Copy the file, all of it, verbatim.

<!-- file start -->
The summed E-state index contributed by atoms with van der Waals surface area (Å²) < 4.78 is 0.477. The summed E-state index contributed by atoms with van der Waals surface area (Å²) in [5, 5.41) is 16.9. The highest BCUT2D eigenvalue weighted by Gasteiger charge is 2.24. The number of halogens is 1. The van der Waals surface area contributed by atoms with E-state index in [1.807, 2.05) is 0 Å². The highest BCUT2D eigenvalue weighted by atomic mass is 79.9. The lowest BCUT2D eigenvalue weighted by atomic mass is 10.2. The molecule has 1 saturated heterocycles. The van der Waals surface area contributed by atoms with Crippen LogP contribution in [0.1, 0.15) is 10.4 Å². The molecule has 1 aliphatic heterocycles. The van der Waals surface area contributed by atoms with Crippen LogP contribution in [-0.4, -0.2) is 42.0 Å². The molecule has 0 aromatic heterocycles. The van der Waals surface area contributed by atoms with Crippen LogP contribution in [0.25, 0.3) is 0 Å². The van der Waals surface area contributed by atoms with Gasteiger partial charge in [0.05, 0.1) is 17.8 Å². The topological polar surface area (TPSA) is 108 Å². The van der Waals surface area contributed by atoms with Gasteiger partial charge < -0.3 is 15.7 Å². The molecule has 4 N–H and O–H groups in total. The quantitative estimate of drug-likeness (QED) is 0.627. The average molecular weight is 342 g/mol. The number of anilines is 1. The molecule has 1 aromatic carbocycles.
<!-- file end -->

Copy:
The summed E-state index contributed by atoms with van der Waals surface area (Å²) < 4.78 is 0.477. The summed E-state index contributed by atoms with van der Waals surface area (Å²) in [5, 5.41) is 16.9. The highest BCUT2D eigenvalue weighted by Gasteiger charge is 2.24. The number of halogens is 1. The van der Waals surface area contributed by atoms with E-state index in [1.807, 2.05) is 0 Å². The highest BCUT2D eigenvalue weighted by atomic mass is 79.9. The lowest BCUT2D eigenvalue weighted by atomic mass is 10.2. The molecule has 1 saturated heterocycles. The van der Waals surface area contributed by atoms with Crippen LogP contribution in [0.1, 0.15) is 10.4 Å². The molecule has 1 aliphatic heterocycles. The van der Waals surface area contributed by atoms with Crippen LogP contribution in [-0.4, -0.2) is 42.0 Å². The molecule has 0 aromatic heterocycles. The van der Waals surface area contributed by atoms with Crippen LogP contribution in [0.25, 0.3) is 0 Å². The van der Waals surface area contributed by atoms with Gasteiger partial charge in [0.05, 0.1) is 17.8 Å². The topological polar surface area (TPSA) is 108 Å². The van der Waals surface area contributed by atoms with Gasteiger partial charge < -0.3 is 15.7 Å². The molecule has 4 N–H and O–H groups in total. The quantitative estimate of drug-likeness (QED) is 0.627. The average molecular weight is 342 g/mol. The number of anilines is 1. The molecule has 1 aromatic carbocycles.